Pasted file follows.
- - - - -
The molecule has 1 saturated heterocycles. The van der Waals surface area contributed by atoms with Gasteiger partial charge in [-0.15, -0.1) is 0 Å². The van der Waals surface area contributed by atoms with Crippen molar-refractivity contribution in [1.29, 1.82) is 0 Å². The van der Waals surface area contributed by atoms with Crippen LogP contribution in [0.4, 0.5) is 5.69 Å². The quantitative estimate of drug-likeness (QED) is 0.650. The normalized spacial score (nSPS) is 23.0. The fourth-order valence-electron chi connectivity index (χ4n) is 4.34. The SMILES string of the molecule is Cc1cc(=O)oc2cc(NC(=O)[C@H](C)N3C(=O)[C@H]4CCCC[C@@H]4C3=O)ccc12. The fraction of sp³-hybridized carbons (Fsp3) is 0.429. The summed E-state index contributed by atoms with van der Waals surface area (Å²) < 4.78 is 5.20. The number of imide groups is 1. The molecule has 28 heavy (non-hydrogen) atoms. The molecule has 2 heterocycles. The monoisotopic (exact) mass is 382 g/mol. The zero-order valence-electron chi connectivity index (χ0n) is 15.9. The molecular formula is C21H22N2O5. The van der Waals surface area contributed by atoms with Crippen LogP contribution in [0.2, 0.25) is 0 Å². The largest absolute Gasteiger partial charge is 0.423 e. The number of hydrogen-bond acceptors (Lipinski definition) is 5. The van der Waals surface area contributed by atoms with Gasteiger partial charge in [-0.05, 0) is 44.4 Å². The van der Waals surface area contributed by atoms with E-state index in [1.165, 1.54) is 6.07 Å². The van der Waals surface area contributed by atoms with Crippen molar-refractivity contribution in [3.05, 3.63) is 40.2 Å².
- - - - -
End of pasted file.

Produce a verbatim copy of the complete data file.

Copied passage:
The molecule has 1 saturated heterocycles. The van der Waals surface area contributed by atoms with Gasteiger partial charge in [-0.15, -0.1) is 0 Å². The van der Waals surface area contributed by atoms with Crippen molar-refractivity contribution in [1.29, 1.82) is 0 Å². The van der Waals surface area contributed by atoms with Crippen LogP contribution in [0.4, 0.5) is 5.69 Å². The quantitative estimate of drug-likeness (QED) is 0.650. The normalized spacial score (nSPS) is 23.0. The fourth-order valence-electron chi connectivity index (χ4n) is 4.34. The SMILES string of the molecule is Cc1cc(=O)oc2cc(NC(=O)[C@H](C)N3C(=O)[C@H]4CCCC[C@@H]4C3=O)ccc12. The fraction of sp³-hybridized carbons (Fsp3) is 0.429. The summed E-state index contributed by atoms with van der Waals surface area (Å²) < 4.78 is 5.20. The number of imide groups is 1. The molecule has 28 heavy (non-hydrogen) atoms. The molecule has 2 heterocycles. The monoisotopic (exact) mass is 382 g/mol. The zero-order valence-electron chi connectivity index (χ0n) is 15.9. The molecular formula is C21H22N2O5. The van der Waals surface area contributed by atoms with Crippen LogP contribution in [0.2, 0.25) is 0 Å². The largest absolute Gasteiger partial charge is 0.423 e. The number of hydrogen-bond acceptors (Lipinski definition) is 5. The van der Waals surface area contributed by atoms with Gasteiger partial charge in [-0.05, 0) is 44.4 Å². The van der Waals surface area contributed by atoms with E-state index in [1.165, 1.54) is 6.07 Å². The van der Waals surface area contributed by atoms with Crippen molar-refractivity contribution in [3.05, 3.63) is 40.2 Å².